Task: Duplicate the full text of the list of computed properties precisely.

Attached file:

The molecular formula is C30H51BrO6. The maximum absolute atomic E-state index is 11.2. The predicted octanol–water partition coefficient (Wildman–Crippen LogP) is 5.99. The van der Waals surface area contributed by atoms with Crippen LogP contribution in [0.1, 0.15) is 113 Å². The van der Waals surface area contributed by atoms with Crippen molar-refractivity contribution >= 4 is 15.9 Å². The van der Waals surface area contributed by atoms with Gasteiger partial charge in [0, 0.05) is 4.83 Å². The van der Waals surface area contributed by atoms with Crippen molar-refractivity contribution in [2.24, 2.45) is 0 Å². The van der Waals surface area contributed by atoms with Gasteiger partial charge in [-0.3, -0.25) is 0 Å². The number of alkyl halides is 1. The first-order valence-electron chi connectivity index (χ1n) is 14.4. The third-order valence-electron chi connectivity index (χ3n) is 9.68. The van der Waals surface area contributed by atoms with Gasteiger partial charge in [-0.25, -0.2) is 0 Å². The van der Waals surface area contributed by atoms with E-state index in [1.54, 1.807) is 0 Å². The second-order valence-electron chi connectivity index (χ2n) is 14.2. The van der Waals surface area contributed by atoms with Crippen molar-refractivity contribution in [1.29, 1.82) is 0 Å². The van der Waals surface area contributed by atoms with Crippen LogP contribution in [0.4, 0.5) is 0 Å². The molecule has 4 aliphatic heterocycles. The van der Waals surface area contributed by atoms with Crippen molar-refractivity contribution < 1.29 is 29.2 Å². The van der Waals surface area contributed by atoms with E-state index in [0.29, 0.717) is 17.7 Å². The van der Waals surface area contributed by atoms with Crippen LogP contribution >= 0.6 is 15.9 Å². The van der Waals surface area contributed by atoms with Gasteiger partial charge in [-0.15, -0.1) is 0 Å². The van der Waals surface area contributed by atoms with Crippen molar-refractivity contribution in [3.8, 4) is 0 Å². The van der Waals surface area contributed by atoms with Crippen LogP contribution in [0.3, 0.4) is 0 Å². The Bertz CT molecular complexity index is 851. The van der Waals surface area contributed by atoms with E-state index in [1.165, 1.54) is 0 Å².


The molecular formula is C30H51BrO6. The maximum absolute atomic E-state index is 11.2. The predicted octanol–water partition coefficient (Wildman–Crippen LogP) is 5.99. The van der Waals surface area contributed by atoms with Crippen LogP contribution in [0.1, 0.15) is 113 Å². The van der Waals surface area contributed by atoms with Crippen molar-refractivity contribution >= 4 is 15.9 Å². The van der Waals surface area contributed by atoms with Gasteiger partial charge in [0, 0.05) is 4.83 Å². The van der Waals surface area contributed by atoms with Crippen molar-refractivity contribution in [2.24, 2.45) is 0 Å². The van der Waals surface area contributed by atoms with Gasteiger partial charge in [-0.3, -0.25) is 0 Å². The number of alkyl halides is 1. The first-order valence-electron chi connectivity index (χ1n) is 14.4. The third-order valence-electron chi connectivity index (χ3n) is 9.68. The van der Waals surface area contributed by atoms with Gasteiger partial charge in [-0.25, -0.2) is 0 Å². The van der Waals surface area contributed by atoms with E-state index in [1.54, 1.807) is 0 Å². The second-order valence-electron chi connectivity index (χ2n) is 14.2. The van der Waals surface area contributed by atoms with Crippen molar-refractivity contribution in [1.29, 1.82) is 0 Å². The van der Waals surface area contributed by atoms with Crippen LogP contribution in [0.4, 0.5) is 0 Å². The molecule has 4 aliphatic heterocycles. The van der Waals surface area contributed by atoms with Crippen molar-refractivity contribution < 1.29 is 29.2 Å². The van der Waals surface area contributed by atoms with E-state index in [0.29, 0.717) is 17.7 Å². The van der Waals surface area contributed by atoms with Crippen LogP contribution >= 0.6 is 15.9 Å². The van der Waals surface area contributed by atoms with Gasteiger partial charge in [-0.15, -0.1) is 0 Å². The van der Waals surface area contributed by atoms with Crippen molar-refractivity contribution in [3.8, 4) is 0 Å². The van der Waals surface area contributed by atoms with Crippen LogP contribution in [0.3, 0.4) is 0 Å². The Bertz CT molecular complexity index is 851. The van der Waals surface area contributed by atoms with E-state index in [1.165, 1.54) is 0 Å².